It took a while, but with perseverance, tenacity and a little pinch of pixie dust, I managed to get on The Cloud WIFI network at a local medical establishment this morning. It was a frustrating 30 minutes, however, I remained calm and collected throughout, only once reverting to the naughty word that rhymes with duck.
My internet connectivity issues started when I was refused access. The news of this delivered in the shape of a confrontational electronic message from the connectivity software, informing me that it didn’t like my password.
I sighed at the security application’s obstructiveness to what, I was convinced, was the correct password. After all, I wasn’t asking it to like the damn thing, just allow me a much needed Twitter fix, before being cast into a land of withdrawal shivers along with a perspiring brow.
Eventually I sorted out the password conundrum, only to now be hindered by a network access problem.
I’ve previously worked in IT, but can by no stretch of the imagination be called technical. A knowledge void born from a lack of inquisitiveness into the workings of Charles Babbage’s 20th century epiphany. I am, of course, not naïve enough not to understand how critical computers are in all aspects of life.
Although I have about as much interest in IT as I have in the Frickley Athletic score on a Saturday, I know enough to get by. For example, I can undertake bog standard fixes to the operating system, applications and hardware.
Additionally, I can ordinarily sort out WIFI access issues easily enough; which added to my annoyance at the network’s intransigence at allowing WWW connectivity. I attempted various solutions to my conundrum, such as begging, pleading, grovelling and shouting “Connect you useless piece of crap!”, but stoic resistance was encountered at every turn.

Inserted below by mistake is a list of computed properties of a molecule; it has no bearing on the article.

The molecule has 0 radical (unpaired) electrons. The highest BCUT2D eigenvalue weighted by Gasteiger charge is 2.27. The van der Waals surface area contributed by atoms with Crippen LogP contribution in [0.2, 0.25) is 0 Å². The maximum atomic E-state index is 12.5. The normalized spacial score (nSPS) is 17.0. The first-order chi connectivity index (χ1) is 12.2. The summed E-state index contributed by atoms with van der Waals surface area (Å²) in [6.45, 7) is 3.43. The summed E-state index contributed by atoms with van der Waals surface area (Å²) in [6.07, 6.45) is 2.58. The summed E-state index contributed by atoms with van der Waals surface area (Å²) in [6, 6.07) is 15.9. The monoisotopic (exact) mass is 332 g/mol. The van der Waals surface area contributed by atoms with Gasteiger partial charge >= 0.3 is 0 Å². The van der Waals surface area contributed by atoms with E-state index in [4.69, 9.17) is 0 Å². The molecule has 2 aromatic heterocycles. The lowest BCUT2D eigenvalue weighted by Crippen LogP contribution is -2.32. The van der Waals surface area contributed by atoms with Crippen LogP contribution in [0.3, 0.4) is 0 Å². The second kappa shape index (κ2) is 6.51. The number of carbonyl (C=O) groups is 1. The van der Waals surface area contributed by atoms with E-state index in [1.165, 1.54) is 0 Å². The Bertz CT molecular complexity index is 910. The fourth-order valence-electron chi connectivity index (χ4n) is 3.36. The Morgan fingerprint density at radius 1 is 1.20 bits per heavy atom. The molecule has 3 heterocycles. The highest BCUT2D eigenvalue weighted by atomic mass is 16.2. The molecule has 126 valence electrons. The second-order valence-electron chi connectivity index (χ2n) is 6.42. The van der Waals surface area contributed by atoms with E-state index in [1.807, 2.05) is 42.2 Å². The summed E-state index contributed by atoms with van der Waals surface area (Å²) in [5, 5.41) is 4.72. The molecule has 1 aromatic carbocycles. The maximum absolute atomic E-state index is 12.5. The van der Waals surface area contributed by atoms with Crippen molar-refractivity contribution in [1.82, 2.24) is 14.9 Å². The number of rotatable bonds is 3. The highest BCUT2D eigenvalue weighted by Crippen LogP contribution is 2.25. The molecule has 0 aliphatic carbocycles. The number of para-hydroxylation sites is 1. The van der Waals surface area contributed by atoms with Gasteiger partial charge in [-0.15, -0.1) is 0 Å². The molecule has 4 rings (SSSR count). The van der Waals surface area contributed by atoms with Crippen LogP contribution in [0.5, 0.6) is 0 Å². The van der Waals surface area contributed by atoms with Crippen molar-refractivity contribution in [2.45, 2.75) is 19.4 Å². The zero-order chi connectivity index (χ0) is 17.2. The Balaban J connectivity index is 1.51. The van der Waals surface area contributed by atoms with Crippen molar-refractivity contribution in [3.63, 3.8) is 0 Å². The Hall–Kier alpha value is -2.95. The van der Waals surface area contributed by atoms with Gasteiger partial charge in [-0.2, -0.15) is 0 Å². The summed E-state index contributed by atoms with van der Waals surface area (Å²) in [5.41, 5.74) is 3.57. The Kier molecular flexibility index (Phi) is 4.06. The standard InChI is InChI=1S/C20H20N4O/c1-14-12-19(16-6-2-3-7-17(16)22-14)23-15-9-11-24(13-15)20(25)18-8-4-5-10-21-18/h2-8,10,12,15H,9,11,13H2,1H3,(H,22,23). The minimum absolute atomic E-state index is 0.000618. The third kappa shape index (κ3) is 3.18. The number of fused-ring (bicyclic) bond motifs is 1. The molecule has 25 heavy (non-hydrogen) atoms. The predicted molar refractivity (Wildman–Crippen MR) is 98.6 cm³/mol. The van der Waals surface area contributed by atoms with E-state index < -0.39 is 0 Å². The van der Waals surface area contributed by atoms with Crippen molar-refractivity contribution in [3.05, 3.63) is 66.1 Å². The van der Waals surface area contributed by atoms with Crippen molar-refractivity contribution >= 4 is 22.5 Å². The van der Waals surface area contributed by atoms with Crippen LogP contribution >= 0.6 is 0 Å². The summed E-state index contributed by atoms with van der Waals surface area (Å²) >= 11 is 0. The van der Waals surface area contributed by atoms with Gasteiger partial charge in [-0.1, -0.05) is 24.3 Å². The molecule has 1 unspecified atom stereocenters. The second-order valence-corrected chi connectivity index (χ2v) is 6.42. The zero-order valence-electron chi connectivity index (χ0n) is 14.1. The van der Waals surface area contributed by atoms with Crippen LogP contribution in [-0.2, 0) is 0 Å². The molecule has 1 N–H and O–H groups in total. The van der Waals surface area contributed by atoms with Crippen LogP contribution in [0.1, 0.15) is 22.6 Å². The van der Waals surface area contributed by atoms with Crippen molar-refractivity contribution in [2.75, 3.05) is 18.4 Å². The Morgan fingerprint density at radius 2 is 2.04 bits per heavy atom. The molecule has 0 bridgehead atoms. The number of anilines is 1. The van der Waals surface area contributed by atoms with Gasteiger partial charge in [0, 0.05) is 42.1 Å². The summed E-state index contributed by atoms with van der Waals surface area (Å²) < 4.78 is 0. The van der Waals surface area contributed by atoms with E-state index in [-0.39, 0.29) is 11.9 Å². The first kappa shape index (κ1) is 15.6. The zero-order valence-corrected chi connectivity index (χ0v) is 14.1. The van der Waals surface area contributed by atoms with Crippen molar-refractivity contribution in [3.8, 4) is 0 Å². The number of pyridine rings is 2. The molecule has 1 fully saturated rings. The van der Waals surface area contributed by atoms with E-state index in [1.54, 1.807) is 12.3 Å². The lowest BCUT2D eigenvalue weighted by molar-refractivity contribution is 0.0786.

Despite having a basic IT grounding , I’ve no idea how to resolve more technical problems. Solutions to hub oscillation, institutionalised interfaces or the even rarer issue of a arbitrary flange latency remain hidden suitors in my quest to upskill in the technology field.
To clarify, my indifference to the Frickley Athletic score is not born out of dislike. I could have written any football club name (other than Leeds United) whose results I am equally disinterested in…… So if you are a fan of the Northern Premier League team don’t take my mention of your club too personally. I really have nothing against your club or it’s museum.
Anyway, due to still suffering from WIFI access problems, I headed towards the radiology section reception desk. Here I engaged with a young lady, blonde of hair, firm of bosom and green of eye.
A pleasant girl, she displayed superb customer service skills, including completely ignoring the fact she had a restraining order out on me. She remained heavily armed throughout the time I spoke with her, but she couldn’t undertake enough to help. bless her.
On mentioning my problems getting onto the internet, I was told that The Cloud network was suffering from arbitrary flange latency. The receptionist further informed me the head of BT’s arbitrary flange latency team had been engaged, with a resolution expected presently.
While I was at the reception I pointed out that I was experiencing similar issues accessing the hospital guest WIFI network. The receptionist advised me to switch off my device and restart a new session. If that didn’t work I was informed to beg, plead, grovel and shout “Connect you useless piece of crap!” at my laptop device.
On articulating I’d already unsuccessfully tried her suggested solutions, the receptionist pondered for a few seconds before responding “Damn, the network must have a institutionalised interface problem again!…. In that case, you’ll have to wait for availability of The Cloud network.”
Thankfully, BT quickly resolved The Cloud issue; following which the prince and princess rode off toward the sunset and lived happy ever after.
Well. until six months into the marriage when the prince experienced hub oscillation problems, they divorced and she moved in with the Frickley Athletic goalkeeper!